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Chuck Schumer Threatens to Radically Alter Senate Rules if He Doesn't Get His Way Within Two Weeks

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Senate Majority Leader Chuck Schumer of New York has announced that a vote in the Senate will be held on Jan. 17 to change filibuster rules.

In a Dear Colleague letter, Schumer outlined how the Capitol incursion last year on Jan. 6 was an attack on democracy.

He added that the attacks on American democracy were not confined just to Jan. 6 — instead they have continued.

“As we all are witnessing, the attacks on our democracy have not ceased. In fact, they have only accelerated,” Schumer wrote.

“Much like the violent insurrectionists who stormed the US Capitol nearly one year ago, Republican officials in states across the country have seized on the former president’s Big Lie about widespread voter fraud to enact anti-democratic legislation and seize control of typically non-partisan election administration functions,” he added.

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Changing the filibuster rules on Jan. 17 will advance legislation on voting rights protections, the majority leader argued.

Democrats have been trying to pass an election and voting rights package, but it has been stalled in an evenly split Senate. It has been blocked by a Republican led filibuster, which has left the Democrats in the Senate unable to gain the 60 votes needed to pass the legislation.

In October as Democrats pushed for the Freedom to Vote Act, a voting rights legislation, it was soundly stopped by the Republican filibuster, as NPR reported at the time.

Should the filibuster rules be changed?

After the legislation was stalled in the fall, Vice President Kamala Harris said, “We’re not going to give up. We’ve never given up — those of us who have fought for the right of every American to express their voice through their vote. We’re going to continue to do the work.”

But there was no sign of Republicans budging on the issue, NPR reported.

Schumer’s current push to change the filibuster rules is a result of the Republicans halting the legislation. Changing the rules could make it possible for the legislation to advance.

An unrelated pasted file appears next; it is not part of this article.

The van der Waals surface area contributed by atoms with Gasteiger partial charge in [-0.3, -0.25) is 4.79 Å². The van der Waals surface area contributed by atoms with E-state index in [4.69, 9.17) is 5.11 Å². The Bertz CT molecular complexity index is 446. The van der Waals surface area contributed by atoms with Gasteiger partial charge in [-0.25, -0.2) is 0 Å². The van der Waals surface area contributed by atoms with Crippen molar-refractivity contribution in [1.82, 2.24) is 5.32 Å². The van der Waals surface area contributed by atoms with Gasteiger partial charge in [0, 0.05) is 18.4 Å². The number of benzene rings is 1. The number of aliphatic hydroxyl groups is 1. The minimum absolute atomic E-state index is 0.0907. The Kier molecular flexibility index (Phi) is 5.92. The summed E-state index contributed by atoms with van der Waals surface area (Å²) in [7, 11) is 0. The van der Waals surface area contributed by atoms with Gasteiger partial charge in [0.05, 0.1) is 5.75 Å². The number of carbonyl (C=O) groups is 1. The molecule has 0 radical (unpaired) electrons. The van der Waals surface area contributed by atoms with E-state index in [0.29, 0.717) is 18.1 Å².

He argued in his letter: “We must adapt. The Senate must evolve, like it has many times before.”

He also cited Jan. 6 again as a reason for the need of this new legislation that would allegedly protect voting and elections.

“Let me be clear: January 6th was a symptom of a broader illness — an effort to delegitimize our election process, and the Senate must advance systemic democracy reforms to repair our republic or else the events of that day will not be an aberration — they will be the new norm,” Schumer wrote.

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However, some Democrats are not fully on board with the idea of changing the filibuster rules, as the Associated Press reported.

Sens. Joe Manchin of West Virginia and Kyrsten Sinema of Arizona have warned their party that changes to the Senate’s rules could allow Republicans in the future (if and when they take the majority again) to lower the voting threshold in the Senate and advance bills that the Democrats oppose.

However, Schumer’s letter ended on a determined note to move forward with the vote to change the filibuster rules.

“We hope our Republican colleagues change course and work with us,” he wrote. “But if they do not, the Senate will debate and consider changes to Senate rules on or before January 17, Martin Luther King Jr. Day, to protect the foundation of our democracy: free and fair elections.”

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Abby Liebing is a Hillsdale College graduate with a degree in history. She has written for various outlets and enjoys covering foreign policy issues and culture.
Abby Liebing is a Hillsdale College graduate with a degree in history. She has written for various outlets and enjoys covering foreign policy issues and culture.




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